Under Spanish law, the prime minister is obliged to give a witness statement when called on to do so by judges. The court will now have to decide whether Rajoy must take the stand in person, or whether he is allowed to submit his answers in writing. The latter option is legally possible for members of the royal family and top government officials, but only when the questions deal with facts that witnesses should have knowledge about as a direct result of the position they hold.
Rajoy should have been aware of the illegal activities in which the party treasurer was involved, argue the prosecution
The request for Rajoy to appear as part of the case was filed by the private prosecution in the case, represented by the Association of Democratic Lawyers for Europe (ADADE). In opposition to the request, the Spanish public prosecutor had argued that Rajoy’s testimony would be “redundant,” given that the existence of a slush fund within the PP, which was created thanks to kickbacks from the so-called Gürtel network of businesses, has already been established.
According to prosecutor Concepción Nicolás, testimony from the prime minister “would not be relevant.”
Meanwhile, the solicitor general had expressed similar opposition. “No new elements have come to light during the trial that would point to the need for a statement,” said Edmundo Bal.
The basis for the request is the fact that Rajoy was general secretary of the PP while Luis Bárcenas was the treasurer. Bárcenas is the man accused of having overseen the slush fund, and has fallen foul of the law after he was discovered to have squirreled away millions of euros in tax havens. Given his position at the time, the prosecution argues, Rajoy should have been aware of the illegal activities in which Bárcenas was allegedly involved.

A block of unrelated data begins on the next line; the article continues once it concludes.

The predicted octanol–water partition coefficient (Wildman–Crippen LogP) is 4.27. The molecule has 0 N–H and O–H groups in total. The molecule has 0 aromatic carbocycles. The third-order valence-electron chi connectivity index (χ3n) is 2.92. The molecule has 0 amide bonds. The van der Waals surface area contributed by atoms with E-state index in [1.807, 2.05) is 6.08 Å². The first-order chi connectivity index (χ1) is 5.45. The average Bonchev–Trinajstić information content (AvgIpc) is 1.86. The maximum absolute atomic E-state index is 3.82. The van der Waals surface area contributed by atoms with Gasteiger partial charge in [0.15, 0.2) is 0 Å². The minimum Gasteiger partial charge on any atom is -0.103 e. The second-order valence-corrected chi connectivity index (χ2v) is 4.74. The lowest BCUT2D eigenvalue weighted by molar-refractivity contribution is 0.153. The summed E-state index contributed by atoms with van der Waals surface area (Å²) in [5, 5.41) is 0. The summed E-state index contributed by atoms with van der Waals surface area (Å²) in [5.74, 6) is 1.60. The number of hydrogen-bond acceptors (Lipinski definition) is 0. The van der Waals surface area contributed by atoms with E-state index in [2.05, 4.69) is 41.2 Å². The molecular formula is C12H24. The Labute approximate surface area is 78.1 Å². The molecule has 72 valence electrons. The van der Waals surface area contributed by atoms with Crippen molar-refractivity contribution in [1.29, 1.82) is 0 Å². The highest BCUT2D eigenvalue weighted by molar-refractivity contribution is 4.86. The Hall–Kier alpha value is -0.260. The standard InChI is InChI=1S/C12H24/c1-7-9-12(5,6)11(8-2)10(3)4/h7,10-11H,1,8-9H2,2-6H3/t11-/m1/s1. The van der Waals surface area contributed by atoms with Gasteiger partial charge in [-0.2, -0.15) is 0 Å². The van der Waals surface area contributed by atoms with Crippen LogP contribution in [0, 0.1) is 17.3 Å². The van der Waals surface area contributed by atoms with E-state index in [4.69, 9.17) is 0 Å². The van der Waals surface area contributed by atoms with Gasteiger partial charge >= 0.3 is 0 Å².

ADADE has also argued that the public has the right to “hear the highest-ranking officials” involved in the case, and claims that the lawyer that is representing the PP during the trial is trying to divert the responsibility for the use of the funds for illegal spending on election campaigns on the beneficiaries at the time: two mayors of Madrid satellite towns Majadahonda and Pozuelo. The strategy of the lawyer, ADADE argues, is to “save the boss, Rajoy,” by trying to assign responsibility on “lower levels.”
English version by Simon Hunter.
The sprawling Gürtel case involves a corrupt business network that operated across six Spanish regions between 1999 and 2005. It was allegedly run by Francisco Correa (whose surname loosely translates as belt, or Gürtel in German), a businessman who cultivated relationships with PP officials, offering them gifts in exchange for government contracts in public works and event organization. At the height of his power, Correa went by the nickname of Don Vito, after the character in The Godfather.
With nearly 200 official suspects, it became the largest pre-trial probe in modern Spanish history and was broken up into sections to facilitate the investigation. The main trial began on October 4 at the Audiencia Nacional, Spain’s high court, with 37 people on the dock.
In February of this year, Francisco Correa, considered the mastermind behind the bribes-for-contracts network, and his aides Pablo Crespo and Álvaro Pérez, aka El Bigotes (the Mustache), were found guilty in connection with a section of the Gürtel case known as Fitur, involving embezzlement, influence peddling, bribery of public officials and conspiracy in the Valencia region.
They were sentenced to 13 years in prison each by the Valencia region’s High Court. All three now face further trials in connection with the Gürtel network.
One of the other ramifications of the case involves the possibility of illegal party financing by the PP. Secret accounts kept by former treasurer Luis Bárcenas suggest the existence of a slush fund within the conservative party, something that he himself has admitted to be true. Over two-thirds of the alleged donations to the PP violated party financing legislation, either because they went over the legal limit or because they were made by individuals or businesses that were barred from being donors.